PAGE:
Monday, November 19, 2012

How to process coffee beans - Part 1

 After issues with cameras, then computers dying, then simply getting out of the habit of looking at the world with my blog spectacles on (ie. thinking "I'll put this on the blog", then taking the appropriate picture etc. etc.), it's been a prolonged absence. But here I am. Let's crack on shall we?
We've started picking coffee, and 2012 looks like the best season yet. We have three bushes, and with the high rainfall of the last couple of years, all the bushes have grown substantially and are covered with berries.
I would put growing coffee beans in the novelty category of self-sufficiency. Three bushes is no where near enough for caffeine self-sufficency for us. More than that, without machinery, processing the berries is labour intensive. Any more beans than what we have and the novelty would wear off, well and truly.
This is the first batch of beans for the season (the berries don't ripen at the same rate on the tree, thank goodness, otherwise this would be completely undoable). We've just taken the soft red outer skin of the berry off. Then, into a bowl with a bit of water to ferment for a day or so, before they go into a tray in the sun to allow the slimy coating to harden.

It's been an interesting couple of months here workwise at Spades and Spoons. I lost my job suddenly, but not unexpectedly, in May. Since then I have been looking for work without success. I'm guessing a combination of a depressed local economy, and let's face it, my age, are against me. I can't think of another reason. This has never happened to me before - I've always found work when I wanted to work. This time, it's different and it is difficult not to get despondent about it at times.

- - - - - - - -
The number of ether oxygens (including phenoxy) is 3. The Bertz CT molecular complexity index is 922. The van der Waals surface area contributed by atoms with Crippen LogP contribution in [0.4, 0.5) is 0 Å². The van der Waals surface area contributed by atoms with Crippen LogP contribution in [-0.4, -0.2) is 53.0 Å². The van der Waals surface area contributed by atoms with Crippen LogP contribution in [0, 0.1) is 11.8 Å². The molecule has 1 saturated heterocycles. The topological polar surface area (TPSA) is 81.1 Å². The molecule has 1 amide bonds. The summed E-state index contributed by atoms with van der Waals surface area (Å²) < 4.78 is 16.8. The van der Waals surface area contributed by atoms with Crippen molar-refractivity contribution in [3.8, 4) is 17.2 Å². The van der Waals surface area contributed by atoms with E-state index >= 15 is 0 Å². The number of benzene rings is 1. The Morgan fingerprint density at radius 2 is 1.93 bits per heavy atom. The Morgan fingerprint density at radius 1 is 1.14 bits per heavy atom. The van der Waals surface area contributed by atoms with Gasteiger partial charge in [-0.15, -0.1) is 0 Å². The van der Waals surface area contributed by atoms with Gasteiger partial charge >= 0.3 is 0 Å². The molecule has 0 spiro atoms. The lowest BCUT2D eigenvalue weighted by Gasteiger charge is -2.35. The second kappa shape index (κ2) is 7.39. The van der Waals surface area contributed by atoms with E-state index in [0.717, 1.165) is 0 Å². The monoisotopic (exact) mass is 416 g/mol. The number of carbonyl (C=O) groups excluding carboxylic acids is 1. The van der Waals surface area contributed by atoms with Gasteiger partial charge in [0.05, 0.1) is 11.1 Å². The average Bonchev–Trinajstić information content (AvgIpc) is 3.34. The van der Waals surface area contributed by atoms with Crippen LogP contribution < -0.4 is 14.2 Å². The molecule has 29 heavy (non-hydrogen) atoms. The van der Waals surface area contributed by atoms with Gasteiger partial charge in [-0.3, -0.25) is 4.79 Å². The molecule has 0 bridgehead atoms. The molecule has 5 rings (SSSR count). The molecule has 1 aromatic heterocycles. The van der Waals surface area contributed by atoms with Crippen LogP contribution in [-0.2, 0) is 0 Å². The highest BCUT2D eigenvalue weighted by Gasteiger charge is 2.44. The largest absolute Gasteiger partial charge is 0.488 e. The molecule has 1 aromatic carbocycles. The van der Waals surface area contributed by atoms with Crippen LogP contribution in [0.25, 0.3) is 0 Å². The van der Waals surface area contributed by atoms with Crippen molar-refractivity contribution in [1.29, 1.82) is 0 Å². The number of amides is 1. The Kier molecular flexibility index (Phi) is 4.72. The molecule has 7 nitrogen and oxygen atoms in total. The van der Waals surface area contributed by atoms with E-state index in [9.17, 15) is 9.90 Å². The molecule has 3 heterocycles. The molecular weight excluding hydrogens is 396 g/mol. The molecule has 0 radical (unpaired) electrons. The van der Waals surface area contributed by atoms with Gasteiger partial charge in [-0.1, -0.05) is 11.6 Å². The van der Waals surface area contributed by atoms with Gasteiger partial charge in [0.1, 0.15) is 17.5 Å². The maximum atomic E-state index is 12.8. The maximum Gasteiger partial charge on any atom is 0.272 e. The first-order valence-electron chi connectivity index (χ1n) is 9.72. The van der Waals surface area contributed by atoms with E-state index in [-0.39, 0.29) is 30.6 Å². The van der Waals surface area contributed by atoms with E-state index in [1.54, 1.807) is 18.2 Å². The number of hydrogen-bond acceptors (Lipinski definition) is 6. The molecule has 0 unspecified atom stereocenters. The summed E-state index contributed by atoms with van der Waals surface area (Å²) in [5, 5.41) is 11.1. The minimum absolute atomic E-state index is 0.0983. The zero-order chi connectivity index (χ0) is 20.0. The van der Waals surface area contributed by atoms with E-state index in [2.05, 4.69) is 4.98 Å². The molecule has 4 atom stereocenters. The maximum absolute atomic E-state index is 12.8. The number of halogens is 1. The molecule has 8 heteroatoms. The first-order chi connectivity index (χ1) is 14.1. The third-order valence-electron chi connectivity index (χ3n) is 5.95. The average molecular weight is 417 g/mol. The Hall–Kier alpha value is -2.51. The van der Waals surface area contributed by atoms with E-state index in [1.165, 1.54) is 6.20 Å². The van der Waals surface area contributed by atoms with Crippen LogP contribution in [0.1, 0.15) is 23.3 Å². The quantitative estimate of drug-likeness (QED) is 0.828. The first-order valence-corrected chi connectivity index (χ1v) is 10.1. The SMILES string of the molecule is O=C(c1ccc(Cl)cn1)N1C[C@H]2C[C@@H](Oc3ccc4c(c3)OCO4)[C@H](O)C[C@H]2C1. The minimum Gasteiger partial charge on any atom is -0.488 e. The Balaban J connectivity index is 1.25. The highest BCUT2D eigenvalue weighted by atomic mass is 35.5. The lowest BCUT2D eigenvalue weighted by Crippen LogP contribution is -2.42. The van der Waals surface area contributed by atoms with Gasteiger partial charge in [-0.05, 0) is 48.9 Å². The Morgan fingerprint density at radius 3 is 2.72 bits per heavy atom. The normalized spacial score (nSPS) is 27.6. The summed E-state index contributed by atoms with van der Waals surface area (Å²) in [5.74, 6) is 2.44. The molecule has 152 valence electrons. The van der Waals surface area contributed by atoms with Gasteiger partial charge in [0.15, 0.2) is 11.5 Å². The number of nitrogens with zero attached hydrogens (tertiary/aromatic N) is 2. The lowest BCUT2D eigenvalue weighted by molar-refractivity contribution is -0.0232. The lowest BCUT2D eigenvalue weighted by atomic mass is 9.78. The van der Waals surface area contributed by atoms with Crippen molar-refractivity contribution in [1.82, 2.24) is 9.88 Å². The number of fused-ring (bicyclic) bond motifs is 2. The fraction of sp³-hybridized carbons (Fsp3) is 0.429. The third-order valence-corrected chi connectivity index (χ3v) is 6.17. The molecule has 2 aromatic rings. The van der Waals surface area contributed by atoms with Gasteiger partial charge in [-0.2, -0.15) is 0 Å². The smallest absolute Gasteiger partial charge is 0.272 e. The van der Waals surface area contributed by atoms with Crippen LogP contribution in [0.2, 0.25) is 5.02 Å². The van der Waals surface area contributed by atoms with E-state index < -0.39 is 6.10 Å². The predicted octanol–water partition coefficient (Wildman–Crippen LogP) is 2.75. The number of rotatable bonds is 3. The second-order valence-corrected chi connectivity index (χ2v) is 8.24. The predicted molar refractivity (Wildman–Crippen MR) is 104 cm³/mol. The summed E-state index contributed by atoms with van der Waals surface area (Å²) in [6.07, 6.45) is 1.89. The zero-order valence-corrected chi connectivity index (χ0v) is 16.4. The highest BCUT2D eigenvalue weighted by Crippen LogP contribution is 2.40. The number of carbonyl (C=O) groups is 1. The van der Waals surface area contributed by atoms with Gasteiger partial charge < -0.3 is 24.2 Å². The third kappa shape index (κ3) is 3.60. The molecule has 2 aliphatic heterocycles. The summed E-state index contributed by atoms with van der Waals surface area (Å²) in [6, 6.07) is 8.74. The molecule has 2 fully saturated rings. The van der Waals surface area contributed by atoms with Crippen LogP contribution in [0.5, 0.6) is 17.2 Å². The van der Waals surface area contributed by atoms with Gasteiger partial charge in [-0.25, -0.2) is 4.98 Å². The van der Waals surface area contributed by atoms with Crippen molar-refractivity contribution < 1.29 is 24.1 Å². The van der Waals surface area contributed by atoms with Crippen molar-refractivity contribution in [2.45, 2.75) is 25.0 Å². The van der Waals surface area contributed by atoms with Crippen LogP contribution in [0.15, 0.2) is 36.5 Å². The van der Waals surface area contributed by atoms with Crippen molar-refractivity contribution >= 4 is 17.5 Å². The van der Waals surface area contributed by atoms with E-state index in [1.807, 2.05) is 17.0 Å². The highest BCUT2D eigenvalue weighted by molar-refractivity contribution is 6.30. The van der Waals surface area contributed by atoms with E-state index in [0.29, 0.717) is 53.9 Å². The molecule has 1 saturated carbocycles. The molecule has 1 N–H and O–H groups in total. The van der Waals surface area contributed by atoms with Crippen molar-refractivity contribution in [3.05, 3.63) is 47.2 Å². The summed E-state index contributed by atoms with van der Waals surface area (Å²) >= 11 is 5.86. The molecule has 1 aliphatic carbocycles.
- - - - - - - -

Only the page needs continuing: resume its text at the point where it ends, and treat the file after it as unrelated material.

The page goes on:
What irks me most, though, is the reaction of people to my jobless status, normally people who do not know me. "Don't you get bored?" they ask, as if it my choice to not have a job. Actually, no, boredom is not a problem I have. (I am never quick enough to reply "Jobs are for people who get bored easily!") Nope, boredom is not the problem. There is too much to do, and I have too many interests. Indeed, the upside of being jobless is that I've been able to pursue those interests. Another upside is I feel a lot healthier than I did this time last year when I was pretty much working full time.
So it's not all bad.  I'll just keep plugging away with applications that don't get acknowledged, and keep hoping that Christmas will bring me a job!

Lastly - Blogger tells me this is my 300th post! Yay!


Tracy said...

How does the homegrown coffee taste compare to other coffee Paola? I know what you mean about growing things in for the novelty. That's how I look at peanuts and popcorn both of which I grow. Though they don't need the processing that coffee does. The rice I grew a couple of years ago was a lesson in hands on processing that's for sure.
Good luck with the job hunting. In the meantime, have fun.

kbenco said...

I processed a small amount of coffee beans a year or so again, and remember it took FOREVER to peel off all the skins. Do you have any tips? I got all excited when you mentioned machinery in the thought there might be an easier way.
This year I am very lazy, and have let them all drop off the trees by themselves.
Good luck with the job hunting. Working at your hobbies is much more fun,I agree.
Congratulations on post 300.

Cabbage Tree Farm said...

Hello Paola, we have 2 coffee plants that are tiny and have not fruited yet. How long do they normally take to start producing do you know? Thanks for sharing your info.
Sorry to hear about the work situation, hope you find something suitable soon. I wouldn't get bored at all if I didn't have to work, like you I always lots of projects on the go (too many really!).
Best wishes Bridget

africanaussie said...

Oh if there is one thing I hate it is looking for a job. I hope something comes up soon. I hope you are doing ok financially without that income. I have often wanted to grow coffee, but also suspected that the crop is not very much form one bush.

Libby said...

Well done on the coffee beans. I often joke that I'm too busy to have a job - but I honestly feel that way a lot of the time. I know I'm indeed very lucky that I don't have to work and that I'm very happy at home.

Glad to see you back blogging. I miss hearing what you're up to.